As a surety, it's imperative to educate contractors on the perils of the False Claims Act. Contractors can take a number of steps to ensure risks are minimized. For example, a contractor could:

  • Implement a mandatory independent review of every single invoice by a project manager before submitting and completing the project.
  • Continual communication with the federal government through counsel. Details of contractual difficulties that arise and compliance issue may be discussed.
  • Fully implementing a compliance, monitoring, and training program for all employees that covers a majority of significant contractual requirements.

On top of these ideas, a contractor may seek to consult with outside counsel regarding changes to federal regulations and implementation. By doing so, a contractor can limit exposure to liabilities under the Act. 

To learn more about liability under the False Claims Act and how this effects your business contact Skyline Risk Management, Inc. at (718) 267-6600.

The Strength of the Surety Market

The Strength of the Surety Market

It's not too complex. Naturally, the power of the surety market strongly correlates with the success of the construction industry. The stats show that when the construction industry is down – so are the surety markets.

With over $5.5 billion in 2008, the construction markets took a dive following the recession. Once the economy improved, the markets rebounded, and construction activity increased to over $5.5 billion once again in 2015. Looking at statistics isn't the only way to know the markets have bounced back.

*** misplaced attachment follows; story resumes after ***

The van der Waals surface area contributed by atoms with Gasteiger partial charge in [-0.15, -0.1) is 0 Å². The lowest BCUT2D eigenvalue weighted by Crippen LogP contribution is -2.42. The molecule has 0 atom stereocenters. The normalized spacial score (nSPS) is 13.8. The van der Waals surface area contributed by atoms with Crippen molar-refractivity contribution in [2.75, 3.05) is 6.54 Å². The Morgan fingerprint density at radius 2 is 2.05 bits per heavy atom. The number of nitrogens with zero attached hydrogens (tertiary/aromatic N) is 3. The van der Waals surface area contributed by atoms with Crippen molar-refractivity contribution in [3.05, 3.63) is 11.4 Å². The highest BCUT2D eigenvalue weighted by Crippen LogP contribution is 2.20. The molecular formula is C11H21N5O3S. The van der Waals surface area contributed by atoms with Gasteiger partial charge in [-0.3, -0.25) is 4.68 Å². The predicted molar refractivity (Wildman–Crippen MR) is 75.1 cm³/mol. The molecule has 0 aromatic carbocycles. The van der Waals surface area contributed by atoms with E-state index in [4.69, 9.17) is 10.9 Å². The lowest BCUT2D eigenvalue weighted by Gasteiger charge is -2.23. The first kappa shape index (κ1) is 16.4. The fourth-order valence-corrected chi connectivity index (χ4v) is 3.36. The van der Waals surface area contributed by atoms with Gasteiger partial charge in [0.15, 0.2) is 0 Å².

According to Susan Hecker, director of national contract surety and area executive vice president, Arthur J. Gallagher & Co:

"One way I measure what's going on in the construction industry is how many tower cranes I can count on my drive to work every day. Over the past few years in the San Francisco area, it has gone from a handful to more than 50."


Understanding the Upswing

Private projects are thriving, and more bonds have been issues on these plans as of late. Most see this as a great thing for sureties, as lending institutions have started to require bonds for financing projects in the private sector.

However, spending on public projects has not found the same level of bounce-back. State and local governments don't have the funding that they did before the recession. While there is still a demand for projects, the government has to get creative in finding ways to meet their needs.

Enter P3s. One creative manner many government entities are working on is public-private partnerships or P3s. While the name is self-explanatory, the surety side has been working to offer bonds that fill this ever-growing market. Typically, a P3s bond offering will need to be more liquid.


Is All Growth Good?

While the upswing in the construction and bonding demand is a good thing, there are still concerns. Many worry about the availability of high-skilled employees and workers. It can be hard to find a qualified workforce for many construction companies these days.